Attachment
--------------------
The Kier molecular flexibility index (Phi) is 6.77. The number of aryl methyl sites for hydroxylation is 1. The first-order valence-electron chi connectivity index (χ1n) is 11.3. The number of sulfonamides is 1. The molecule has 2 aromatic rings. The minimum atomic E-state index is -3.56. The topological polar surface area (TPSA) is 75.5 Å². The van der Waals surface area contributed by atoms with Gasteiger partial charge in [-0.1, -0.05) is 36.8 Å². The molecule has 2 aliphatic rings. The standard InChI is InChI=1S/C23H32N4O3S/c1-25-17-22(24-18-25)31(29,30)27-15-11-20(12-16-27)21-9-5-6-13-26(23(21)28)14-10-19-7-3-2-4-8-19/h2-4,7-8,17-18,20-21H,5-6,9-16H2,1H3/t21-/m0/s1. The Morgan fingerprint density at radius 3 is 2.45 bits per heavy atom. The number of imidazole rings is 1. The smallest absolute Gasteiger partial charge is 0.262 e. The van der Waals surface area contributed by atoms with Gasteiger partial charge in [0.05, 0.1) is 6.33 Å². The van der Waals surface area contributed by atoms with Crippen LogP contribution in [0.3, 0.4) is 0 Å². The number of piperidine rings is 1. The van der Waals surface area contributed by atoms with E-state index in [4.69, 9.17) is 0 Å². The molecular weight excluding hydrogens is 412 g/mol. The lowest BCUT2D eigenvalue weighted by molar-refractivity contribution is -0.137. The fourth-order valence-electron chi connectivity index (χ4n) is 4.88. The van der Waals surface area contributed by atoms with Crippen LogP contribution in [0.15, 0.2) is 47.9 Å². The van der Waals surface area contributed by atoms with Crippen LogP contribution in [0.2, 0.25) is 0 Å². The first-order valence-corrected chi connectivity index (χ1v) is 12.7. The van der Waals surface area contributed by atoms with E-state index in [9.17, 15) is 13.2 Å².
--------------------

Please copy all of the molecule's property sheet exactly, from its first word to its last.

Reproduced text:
The Kier molecular flexibility index (Phi) is 6.77. The number of aryl methyl sites for hydroxylation is 1. The first-order valence-electron chi connectivity index (χ1n) is 11.3. The number of sulfonamides is 1. The molecule has 2 aromatic rings. The minimum atomic E-state index is -3.56. The topological polar surface area (TPSA) is 75.5 Å². The van der Waals surface area contributed by atoms with Gasteiger partial charge in [-0.1, -0.05) is 36.8 Å². The molecule has 2 aliphatic rings. The standard InChI is InChI=1S/C23H32N4O3S/c1-25-17-22(24-18-25)31(29,30)27-15-11-20(12-16-27)21-9-5-6-13-26(23(21)28)14-10-19-7-3-2-4-8-19/h2-4,7-8,17-18,20-21H,5-6,9-16H2,1H3/t21-/m0/s1. The Morgan fingerprint density at radius 3 is 2.45 bits per heavy atom. The number of imidazole rings is 1. The smallest absolute Gasteiger partial charge is 0.262 e. The van der Waals surface area contributed by atoms with Gasteiger partial charge in [0.05, 0.1) is 6.33 Å². The van der Waals surface area contributed by atoms with Crippen LogP contribution in [0.3, 0.4) is 0 Å². The number of piperidine rings is 1. The van der Waals surface area contributed by atoms with E-state index in [4.69, 9.17) is 0 Å². The molecular weight excluding hydrogens is 412 g/mol. The lowest BCUT2D eigenvalue weighted by molar-refractivity contribution is -0.137. The fourth-order valence-electron chi connectivity index (χ4n) is 4.88. The van der Waals surface area contributed by atoms with Crippen LogP contribution in [0.15, 0.2) is 47.9 Å². The van der Waals surface area contributed by atoms with Crippen LogP contribution in [0.2, 0.25) is 0 Å². The first-order valence-corrected chi connectivity index (χ1v) is 12.7. The van der Waals surface area contributed by atoms with E-state index in [9.17, 15) is 13.2 Å².